Repeal of Article 370 will not be struck down

Legislation overrides judge-made law because the former is an expression of the will of the people whereas the latter is not. This is why the BJP’s repeal of Article 370 in Jammu and Kashmir will remain despite the Supreme Court upholding the reasoning of the Jammu and Kashmir High Court that this article had acquired a permanent status. In this universe nothing is permanent. Least of all Article 370. So, the repeal of Article 370 will remain because it was a temporary measure, despite being a vital condition for Jammu and Kashmir to accede to India on October 26, 1947. Taking the Kashmir issue to the United Nations was a Nehruvian blunder which the Modi government has rightly undone. The only issue is that Jammu and Kashmir’s status has been lowered two notches to a union territory to be directly administered from Delhi which will stamp out secessionism. But the Kashmiris can rest assured their legislative assembly will retain its statehood sooner or later.

Article 370 was not only the genesis of bloodshed and terrorism in the valley but was a bulwark to block investment and development of Kashmir in the guise of preserving its special status. Ladakh which has been given the status of a union territory without a legislative assembly is a Buddhist-majority territory which had clearly said it wanted to remain with India and was not a part of Tibet, grabbed by China. Ladakh is a frontier territory connected to China, Afghanistan and Russia so its people will become pawns in Chinese machinations if given autonomy. This is why it will be directly governed from New Delhi—with inputs from the Intelligence Bureau. Ladakh is too precious for Indian mobocracy to destroy its fabric—as in the rest of India.

Striking down the repeal of Article 370 will amount to the apex court impugning the sovereignty and integrity of India of which Jammu, Kashmir, Ladakh, Aksai Chin, Sikkim and other territories disputed by Pakistan or China are an integral part. Although you may not know it, courts never interfere in executive policy or legislative strategy. And so the challenges to the repeal of this article will be argued at length in the Supreme Court, one of the main contentions being that Article 370 forms part of the basic structure of the Constitution and the BJP cannot repeal it without passing a Constitutional amendment bill. This the BJP could easily have done—but it chose a clever legal route which was equally viable.

Sub-clause 3 of article 370 permits the President of India to issue a notification to repeal the article itself which requires the consent of the Constituent Assembly of Jammu and Kashmir which ended in 1956. It follows that the Modi government needed the assent of the government of Jammu and Kashmir which implies its governor who is the head of state and is appointed by the Modi government itself, would be consulted. This again is a vexed legal point because it in effect means the Modi government in Delhi is consulting itself in Srinagar before repealing Article 370—a good point for argument.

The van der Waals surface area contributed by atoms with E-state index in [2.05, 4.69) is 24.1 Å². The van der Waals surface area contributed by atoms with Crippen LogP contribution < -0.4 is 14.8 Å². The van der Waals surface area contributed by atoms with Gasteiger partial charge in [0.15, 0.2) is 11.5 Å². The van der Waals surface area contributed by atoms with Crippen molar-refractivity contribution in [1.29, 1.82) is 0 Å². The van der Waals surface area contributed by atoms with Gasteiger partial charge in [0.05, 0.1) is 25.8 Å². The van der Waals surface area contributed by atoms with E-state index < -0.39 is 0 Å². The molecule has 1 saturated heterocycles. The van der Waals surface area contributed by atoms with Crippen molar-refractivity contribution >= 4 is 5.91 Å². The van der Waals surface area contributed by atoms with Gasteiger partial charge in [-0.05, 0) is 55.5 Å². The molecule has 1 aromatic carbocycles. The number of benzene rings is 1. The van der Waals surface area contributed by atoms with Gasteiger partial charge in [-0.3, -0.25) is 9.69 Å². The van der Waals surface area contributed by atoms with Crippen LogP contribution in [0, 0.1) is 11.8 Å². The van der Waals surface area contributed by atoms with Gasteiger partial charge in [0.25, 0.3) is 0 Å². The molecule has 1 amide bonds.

Jammu and Kashmir may have been a theatre of muscular Hindutva nationalism to counter potent jihadist Islamic secession. But Article 370 was a bulwark for investment in the state and its development in the guise of preserving Kashmir’s special status. Article 35-A allowed the Kashmir government which was infiltrated by pro-Pakistani secessionists to decide who were permanent residents and who were not. Pakistan had ceded part of Kashmir to China, which built roads for its tanks to rumble to the Indian border. For it is China who is India’s numero uno enemy and not Pakistan, which India’s armed forces can easily handle.

In all the brouhaha over Sushma Swaraj’s death, the controversy-bedevilled Chief Justice of India (CJI) permitted the CBI to register a case against a sitting judge of the Allahabad high court Justice S N Shukla. This is the very first time in Indian judicial history that a sitting judge is being prosecuted for a criminal act despite immunity granted to him under Section 77 of the IPC and the Judges (Protection) Act, 1985 which exempt both judges and magistrates from being prosecuted for judicial acts done in good faith.

Justice Shukla was charged with deliberately giving a wrong order allowing a private medical college to extend its date of admitting students, despite the Supreme Court barring that same medical college from doing so. This appears to have been deliberately done, perhaps for a quid pro quo, which cannot be proved. Justice Shukla had written to the CJI asking he be allocated judicial work. But CJI Gogoi not only refused to do so but recommended to Prime Minister Narendra Modi that Justice Shukla be impeached in Parliament.

For those who came in late, medical admissions is a national scam in which a few judges have been embroiled. The CBI arrested Justice I M Quddusi who had retired from the Orissa High Court on the charge of conspiring with his accomplice, Bhawana Pandey, to allow the Prasad Education Trust (PET) to admit medical students despite being banned by the Medical Council of India.

Quddusi allegedly knew enough about how to manipulate the filing of the petition by PET to ensure it came up before a certain bench in the Supreme Court. A bench headed by former CJI Dipak Misra asked the Modi government to consider lifting the ban which it refused to do. Former senior Supreme Court judge Jasti Chelameswar had criticized the presence of CJI Misra on this bench which led the latter to proclaim he was the “master of the roster” and had the prerogative to decide allocation of cases to certain benches. This medical colleges scam has now assumed epidemic proportions.

The writer holds a PhD in Media Law. He is a journalist-cum-lawyer of the Bombay High Court.

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